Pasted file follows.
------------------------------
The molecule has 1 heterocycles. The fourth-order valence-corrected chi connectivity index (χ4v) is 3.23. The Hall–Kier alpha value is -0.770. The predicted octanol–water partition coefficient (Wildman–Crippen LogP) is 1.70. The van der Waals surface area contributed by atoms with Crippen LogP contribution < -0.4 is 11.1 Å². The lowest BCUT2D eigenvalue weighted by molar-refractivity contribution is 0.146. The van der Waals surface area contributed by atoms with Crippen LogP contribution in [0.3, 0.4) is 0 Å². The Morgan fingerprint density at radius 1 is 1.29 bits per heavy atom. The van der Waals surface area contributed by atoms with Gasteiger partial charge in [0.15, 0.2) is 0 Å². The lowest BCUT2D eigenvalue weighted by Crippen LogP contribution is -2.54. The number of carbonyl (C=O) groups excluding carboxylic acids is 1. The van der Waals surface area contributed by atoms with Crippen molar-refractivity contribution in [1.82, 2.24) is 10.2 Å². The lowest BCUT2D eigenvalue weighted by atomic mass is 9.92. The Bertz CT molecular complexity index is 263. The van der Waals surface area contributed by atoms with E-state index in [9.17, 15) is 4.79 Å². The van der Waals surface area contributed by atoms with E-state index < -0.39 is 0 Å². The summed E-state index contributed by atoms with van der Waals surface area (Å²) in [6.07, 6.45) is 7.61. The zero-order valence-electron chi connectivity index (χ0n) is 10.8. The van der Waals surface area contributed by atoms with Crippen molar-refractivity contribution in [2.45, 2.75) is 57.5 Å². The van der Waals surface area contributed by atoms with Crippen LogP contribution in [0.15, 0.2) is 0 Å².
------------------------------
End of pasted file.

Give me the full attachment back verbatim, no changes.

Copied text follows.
The molecule has 1 heterocycles. The fourth-order valence-corrected chi connectivity index (χ4v) is 3.23. The Hall–Kier alpha value is -0.770. The predicted octanol–water partition coefficient (Wildman–Crippen LogP) is 1.70. The van der Waals surface area contributed by atoms with Crippen LogP contribution < -0.4 is 11.1 Å². The lowest BCUT2D eigenvalue weighted by molar-refractivity contribution is 0.146. The van der Waals surface area contributed by atoms with Crippen LogP contribution in [0.3, 0.4) is 0 Å². The Morgan fingerprint density at radius 1 is 1.29 bits per heavy atom. The van der Waals surface area contributed by atoms with Gasteiger partial charge in [0.15, 0.2) is 0 Å². The lowest BCUT2D eigenvalue weighted by Crippen LogP contribution is -2.54. The number of carbonyl (C=O) groups excluding carboxylic acids is 1. The van der Waals surface area contributed by atoms with Crippen molar-refractivity contribution in [1.82, 2.24) is 10.2 Å². The lowest BCUT2D eigenvalue weighted by atomic mass is 9.92. The Bertz CT molecular complexity index is 263. The van der Waals surface area contributed by atoms with E-state index in [9.17, 15) is 4.79 Å². The van der Waals surface area contributed by atoms with E-state index < -0.39 is 0 Å². The summed E-state index contributed by atoms with van der Waals surface area (Å²) in [6.07, 6.45) is 7.61. The zero-order valence-electron chi connectivity index (χ0n) is 10.8. The van der Waals surface area contributed by atoms with Crippen molar-refractivity contribution in [2.45, 2.75) is 57.5 Å². The van der Waals surface area contributed by atoms with Crippen LogP contribution in [0.15, 0.2) is 0 Å².